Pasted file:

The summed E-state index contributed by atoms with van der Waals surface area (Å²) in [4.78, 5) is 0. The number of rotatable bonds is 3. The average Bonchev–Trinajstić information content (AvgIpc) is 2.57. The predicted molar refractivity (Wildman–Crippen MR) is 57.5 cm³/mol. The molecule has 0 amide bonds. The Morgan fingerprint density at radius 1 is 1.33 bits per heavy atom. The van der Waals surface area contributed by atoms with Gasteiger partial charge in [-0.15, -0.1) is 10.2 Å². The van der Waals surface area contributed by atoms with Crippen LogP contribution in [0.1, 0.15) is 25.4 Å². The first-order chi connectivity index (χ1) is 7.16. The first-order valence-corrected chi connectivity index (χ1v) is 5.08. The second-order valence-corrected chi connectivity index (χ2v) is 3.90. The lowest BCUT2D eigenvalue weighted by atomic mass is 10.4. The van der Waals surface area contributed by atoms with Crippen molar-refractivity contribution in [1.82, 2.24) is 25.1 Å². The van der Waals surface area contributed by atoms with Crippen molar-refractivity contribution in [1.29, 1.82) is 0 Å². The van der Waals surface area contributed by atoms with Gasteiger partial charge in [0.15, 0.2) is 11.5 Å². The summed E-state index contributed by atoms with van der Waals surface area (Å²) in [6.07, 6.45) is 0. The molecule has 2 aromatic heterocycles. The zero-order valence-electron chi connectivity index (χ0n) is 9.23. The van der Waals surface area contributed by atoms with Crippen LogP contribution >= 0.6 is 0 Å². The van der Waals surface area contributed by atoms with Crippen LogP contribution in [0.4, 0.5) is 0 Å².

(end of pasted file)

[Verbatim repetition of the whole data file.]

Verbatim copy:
The summed E-state index contributed by atoms with van der Waals surface area (Å²) in [4.78, 5) is 0. The number of rotatable bonds is 3. The average Bonchev–Trinajstić information content (AvgIpc) is 2.57. The predicted molar refractivity (Wildman–Crippen MR) is 57.5 cm³/mol. The molecule has 0 amide bonds. The Morgan fingerprint density at radius 1 is 1.33 bits per heavy atom. The van der Waals surface area contributed by atoms with Gasteiger partial charge in [-0.15, -0.1) is 10.2 Å². The van der Waals surface area contributed by atoms with Crippen LogP contribution in [0.1, 0.15) is 25.4 Å². The first-order chi connectivity index (χ1) is 7.16. The first-order valence-corrected chi connectivity index (χ1v) is 5.08. The second-order valence-corrected chi connectivity index (χ2v) is 3.90. The lowest BCUT2D eigenvalue weighted by atomic mass is 10.4. The van der Waals surface area contributed by atoms with Crippen molar-refractivity contribution in [1.82, 2.24) is 25.1 Å². The van der Waals surface area contributed by atoms with Crippen molar-refractivity contribution in [1.29, 1.82) is 0 Å². The van der Waals surface area contributed by atoms with Gasteiger partial charge in [0.15, 0.2) is 11.5 Å². The summed E-state index contributed by atoms with van der Waals surface area (Å²) in [6.07, 6.45) is 0. The molecule has 2 aromatic heterocycles. The zero-order valence-electron chi connectivity index (χ0n) is 9.23. The van der Waals surface area contributed by atoms with Crippen LogP contribution >= 0.6 is 0 Å². The van der Waals surface area contributed by atoms with Crippen LogP contribution in [0.4, 0.5) is 0 Å².